ISSN: 2469-2794 FRCIJ

Forensic Research & Criminology International Journal
Research Article
Volume 3 Issue 1 - 2016
SPCE Enabled Acid-Fast Based Onsite Forensic Sensors for the Detection of Sperm Cells/Semen
Pradyumna Mulpur1, Aditya Kurdekar1, Ramakrishna Podila2, Apparao M Rao2 and Venkataramaniah Kamisetti1*
1Department of Nanoscience & Nanotechnology, Sri Sathya Sai Institute of Higher Learning, India
2Department of Physics and Astronomy and Clemson Nanomaterials Center and COMSET, Clemson University, USA
Received: July 25, 2016 | Published: November 04, 2016
*Corresponding author: Venkataramaniah Kamisetti, Department of Nanoscience & Nanotechnology, Sri Sathya Sai Institute of Higher Learning, Prasanthinilayam, 515134, India, Email:
Citation: Mulpur P, Kurdekar A, Rao AM, Podila R, Kamisetti V (2016) SPCE Enabled Acid-Fast Based Onsite Forensic Sensors for the Detection of Sperm Cells/Semen. Forensic Res Criminol Int J 3(1): 00082. DOI: 10.15406/frcij.2016.03.00082


In this study we report the ultrasensitive detection of human semen/sperm cells enabled via a surface plasmon coupled emission (SPCE) platform that is of immense benefit from the forensic and criminology standpoint. The studies make use of the acid-fast property of sperm cells that endow the cells with the ability to retain fluorescent stains or dyes even upon acid-alcohol treatment, allowing their distinction and detection from other non-acid-fast cells that do not exhibit this property. SPCE studies on acid-fast stained semen and control samples were performed on the high-performance Ag-C60 substrates. In this regard, we were able to detect approximately 10 sperm cells/mm2;  which highlights the ultra sensitivity of the Ag-C60 SPCE sensing platforms. While the acid-fast nature of sperm cells ensures specificity, SPCE assures sensitivity. We demonstrated the application of these substrates as onsite forensic sensors; enabling the rapid, specific, and ultrasensitive detection of acid-fast sperm cells or semen samples in an unambiguous manner. This is of immense relevance to forensic investigation and analysis of sexual assault cases. The positive identification of semen samples can enable forensics to perform DNA analyses. The detection of semen can also facilitate doctors to analyze the samples for suitable treatment modalities to be administered.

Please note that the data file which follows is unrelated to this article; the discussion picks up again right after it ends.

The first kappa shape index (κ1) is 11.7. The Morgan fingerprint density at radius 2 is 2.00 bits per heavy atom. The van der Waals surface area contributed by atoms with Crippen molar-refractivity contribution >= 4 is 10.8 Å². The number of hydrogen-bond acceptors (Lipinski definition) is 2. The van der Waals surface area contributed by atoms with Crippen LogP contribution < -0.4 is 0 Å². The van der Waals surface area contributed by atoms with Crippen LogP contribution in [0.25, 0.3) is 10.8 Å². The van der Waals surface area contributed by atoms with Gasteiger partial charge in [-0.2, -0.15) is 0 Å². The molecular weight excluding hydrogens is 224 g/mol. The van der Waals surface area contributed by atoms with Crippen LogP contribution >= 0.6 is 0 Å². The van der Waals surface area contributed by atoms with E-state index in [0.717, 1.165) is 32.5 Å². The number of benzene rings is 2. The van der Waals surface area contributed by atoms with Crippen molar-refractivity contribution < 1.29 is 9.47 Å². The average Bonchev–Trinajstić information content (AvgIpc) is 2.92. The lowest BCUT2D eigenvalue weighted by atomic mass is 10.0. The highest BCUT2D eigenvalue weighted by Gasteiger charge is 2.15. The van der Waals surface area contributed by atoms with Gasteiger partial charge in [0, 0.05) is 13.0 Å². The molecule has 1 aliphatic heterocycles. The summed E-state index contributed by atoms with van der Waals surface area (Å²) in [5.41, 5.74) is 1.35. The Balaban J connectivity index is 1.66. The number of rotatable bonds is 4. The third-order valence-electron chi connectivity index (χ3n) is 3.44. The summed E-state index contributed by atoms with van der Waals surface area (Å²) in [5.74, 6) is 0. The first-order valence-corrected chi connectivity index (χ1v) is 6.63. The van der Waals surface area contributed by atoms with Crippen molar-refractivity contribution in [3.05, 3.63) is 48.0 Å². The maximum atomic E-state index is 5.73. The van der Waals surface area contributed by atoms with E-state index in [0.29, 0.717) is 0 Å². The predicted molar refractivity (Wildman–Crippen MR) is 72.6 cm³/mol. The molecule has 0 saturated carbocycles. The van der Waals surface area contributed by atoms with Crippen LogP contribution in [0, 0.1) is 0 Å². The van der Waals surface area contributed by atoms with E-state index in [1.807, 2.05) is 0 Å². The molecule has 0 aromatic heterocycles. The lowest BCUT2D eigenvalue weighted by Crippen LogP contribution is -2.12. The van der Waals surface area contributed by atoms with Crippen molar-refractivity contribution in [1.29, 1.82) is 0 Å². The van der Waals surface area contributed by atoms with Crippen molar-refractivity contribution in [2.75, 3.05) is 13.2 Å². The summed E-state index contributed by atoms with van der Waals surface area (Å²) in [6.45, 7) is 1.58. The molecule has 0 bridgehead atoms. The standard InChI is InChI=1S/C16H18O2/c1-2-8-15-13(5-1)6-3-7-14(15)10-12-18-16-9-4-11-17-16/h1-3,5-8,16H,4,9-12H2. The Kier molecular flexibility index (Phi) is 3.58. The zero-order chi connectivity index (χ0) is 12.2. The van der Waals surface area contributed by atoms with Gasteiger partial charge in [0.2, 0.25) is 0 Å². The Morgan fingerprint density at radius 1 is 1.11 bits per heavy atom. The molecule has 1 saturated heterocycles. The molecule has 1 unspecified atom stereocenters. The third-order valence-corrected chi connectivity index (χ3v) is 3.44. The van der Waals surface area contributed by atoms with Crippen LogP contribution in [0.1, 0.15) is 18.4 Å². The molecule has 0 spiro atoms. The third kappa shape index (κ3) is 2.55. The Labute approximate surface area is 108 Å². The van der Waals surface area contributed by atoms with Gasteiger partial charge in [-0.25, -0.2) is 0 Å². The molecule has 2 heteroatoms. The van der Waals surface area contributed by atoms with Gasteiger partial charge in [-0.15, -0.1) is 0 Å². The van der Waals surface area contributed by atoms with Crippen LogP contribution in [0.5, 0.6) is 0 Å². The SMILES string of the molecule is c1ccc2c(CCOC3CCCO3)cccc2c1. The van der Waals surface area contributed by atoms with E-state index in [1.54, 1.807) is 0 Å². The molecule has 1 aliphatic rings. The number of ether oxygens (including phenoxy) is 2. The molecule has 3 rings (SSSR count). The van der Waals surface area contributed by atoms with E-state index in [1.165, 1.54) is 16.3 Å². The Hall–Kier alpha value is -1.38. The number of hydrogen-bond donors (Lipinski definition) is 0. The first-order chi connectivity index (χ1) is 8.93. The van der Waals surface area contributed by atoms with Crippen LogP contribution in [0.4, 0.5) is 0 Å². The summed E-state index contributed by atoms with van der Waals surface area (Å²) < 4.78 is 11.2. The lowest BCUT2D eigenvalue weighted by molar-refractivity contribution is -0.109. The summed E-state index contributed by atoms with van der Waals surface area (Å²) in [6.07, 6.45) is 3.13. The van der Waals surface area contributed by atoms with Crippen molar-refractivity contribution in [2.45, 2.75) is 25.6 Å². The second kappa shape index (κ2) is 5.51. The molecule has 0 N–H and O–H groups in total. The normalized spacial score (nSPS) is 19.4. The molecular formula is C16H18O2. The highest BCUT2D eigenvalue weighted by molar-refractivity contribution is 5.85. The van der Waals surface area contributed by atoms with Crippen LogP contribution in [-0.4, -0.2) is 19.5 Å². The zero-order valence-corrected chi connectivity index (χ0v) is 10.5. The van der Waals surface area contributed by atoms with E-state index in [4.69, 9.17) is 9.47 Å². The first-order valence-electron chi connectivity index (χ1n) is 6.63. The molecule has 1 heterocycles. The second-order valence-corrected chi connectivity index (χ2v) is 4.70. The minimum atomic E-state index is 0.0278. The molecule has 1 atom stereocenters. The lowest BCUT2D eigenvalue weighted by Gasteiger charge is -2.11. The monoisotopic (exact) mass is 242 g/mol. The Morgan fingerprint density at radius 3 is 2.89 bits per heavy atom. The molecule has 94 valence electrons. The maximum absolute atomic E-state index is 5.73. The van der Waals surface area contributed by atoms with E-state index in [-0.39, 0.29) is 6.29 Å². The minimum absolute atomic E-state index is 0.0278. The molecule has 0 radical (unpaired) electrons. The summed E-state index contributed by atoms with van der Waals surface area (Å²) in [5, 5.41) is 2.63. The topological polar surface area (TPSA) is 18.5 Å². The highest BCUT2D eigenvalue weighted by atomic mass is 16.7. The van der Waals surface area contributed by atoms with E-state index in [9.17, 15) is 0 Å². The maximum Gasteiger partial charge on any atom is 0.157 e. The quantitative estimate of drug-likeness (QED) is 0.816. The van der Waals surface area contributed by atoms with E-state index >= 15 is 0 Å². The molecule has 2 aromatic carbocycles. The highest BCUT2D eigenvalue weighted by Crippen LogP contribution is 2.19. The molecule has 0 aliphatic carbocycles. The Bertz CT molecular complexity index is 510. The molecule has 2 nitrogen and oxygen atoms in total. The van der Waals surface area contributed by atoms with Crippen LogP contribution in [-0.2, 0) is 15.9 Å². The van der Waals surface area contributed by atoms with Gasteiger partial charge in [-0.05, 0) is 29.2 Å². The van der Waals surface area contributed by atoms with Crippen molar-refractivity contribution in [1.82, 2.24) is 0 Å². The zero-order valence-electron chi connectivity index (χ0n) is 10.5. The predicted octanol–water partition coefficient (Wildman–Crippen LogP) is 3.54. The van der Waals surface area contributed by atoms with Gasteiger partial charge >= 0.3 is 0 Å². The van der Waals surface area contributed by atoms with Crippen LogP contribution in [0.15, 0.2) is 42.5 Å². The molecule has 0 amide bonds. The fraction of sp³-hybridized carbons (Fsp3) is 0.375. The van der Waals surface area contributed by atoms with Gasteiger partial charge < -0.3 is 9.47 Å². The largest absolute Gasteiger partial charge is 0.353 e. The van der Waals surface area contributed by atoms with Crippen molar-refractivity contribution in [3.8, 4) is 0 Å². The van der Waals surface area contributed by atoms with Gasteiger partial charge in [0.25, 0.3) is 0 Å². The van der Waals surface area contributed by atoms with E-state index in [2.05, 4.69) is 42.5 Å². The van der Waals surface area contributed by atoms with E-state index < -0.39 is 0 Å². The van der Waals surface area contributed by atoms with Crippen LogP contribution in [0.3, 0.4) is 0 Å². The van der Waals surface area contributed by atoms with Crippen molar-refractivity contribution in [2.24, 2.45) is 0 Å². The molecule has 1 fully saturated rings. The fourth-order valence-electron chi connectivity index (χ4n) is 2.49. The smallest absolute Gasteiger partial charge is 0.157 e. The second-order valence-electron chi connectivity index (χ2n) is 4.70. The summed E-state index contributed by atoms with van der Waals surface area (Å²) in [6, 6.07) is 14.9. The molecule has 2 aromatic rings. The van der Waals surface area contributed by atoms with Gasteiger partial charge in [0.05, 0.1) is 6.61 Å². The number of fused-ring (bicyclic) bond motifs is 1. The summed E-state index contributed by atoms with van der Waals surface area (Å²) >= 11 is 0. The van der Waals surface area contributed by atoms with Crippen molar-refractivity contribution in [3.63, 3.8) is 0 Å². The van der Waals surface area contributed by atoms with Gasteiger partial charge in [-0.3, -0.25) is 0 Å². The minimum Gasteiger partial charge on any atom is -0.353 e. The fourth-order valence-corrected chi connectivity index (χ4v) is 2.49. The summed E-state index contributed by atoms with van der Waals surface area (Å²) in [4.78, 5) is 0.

Keywords: Surface Plasmon coupled Emission; Ag-C60 substrates; Sperm cells/semen; Forensic sensors


GLAG: Glass Ag; SPCE: Surface Plasmon Coupled Emission; RhB: Rhodamine b; RK: Reverse Kretschmann; (HCl-EtOH): Hydrochloric Acid-ethanol; AP: Acid Phosphatase; PSA: Prostate specific antigen; STDs: Sexually Transmitted Diseases; LWP: Long Wave Pass; CW: Continuous Wave


The onsite detection of semen at a crime scene can enable forensic investigators to process collected samples and perform genetic analysis, for identifying the DNA fingerprint of the perpetrator. Semen, also known as seminal fluid, is a complex mixture of secretions from at least four male Urogenital glands. Based on the fact that semen contains various biomolecules, different sensing strategies have been developed to specifically identify particular biomarkers that are characteristic to semen samples. However, as it is with any sensing technique, while some tests enable the definitive and unambiguous identification of semen samples; others are deemed presumptive due to their lack of specificity. The use of microscopy to visually identify sperm cells is the ‘Gold Standard’ amongst all tests that allows unambiguous detection of semen [1]. While microscopy allows the unambiguous identification of sperm cells and thus the semen sample, it is more of a laboratory method requiring infrastructure that occupies space and therefore is impractical for applying to onsite sensing scenarios. Another important drawback is that sperm cells undergo rapid degradation after ejaculation, as they cannot survive in dry and dehydrating conditions. Therefore, the elaborate process of sample preparation for microscopy may result in deterioration of the semen samples, which may already have been exposed to unfavorable conditions for quite a period of time at the crime scene.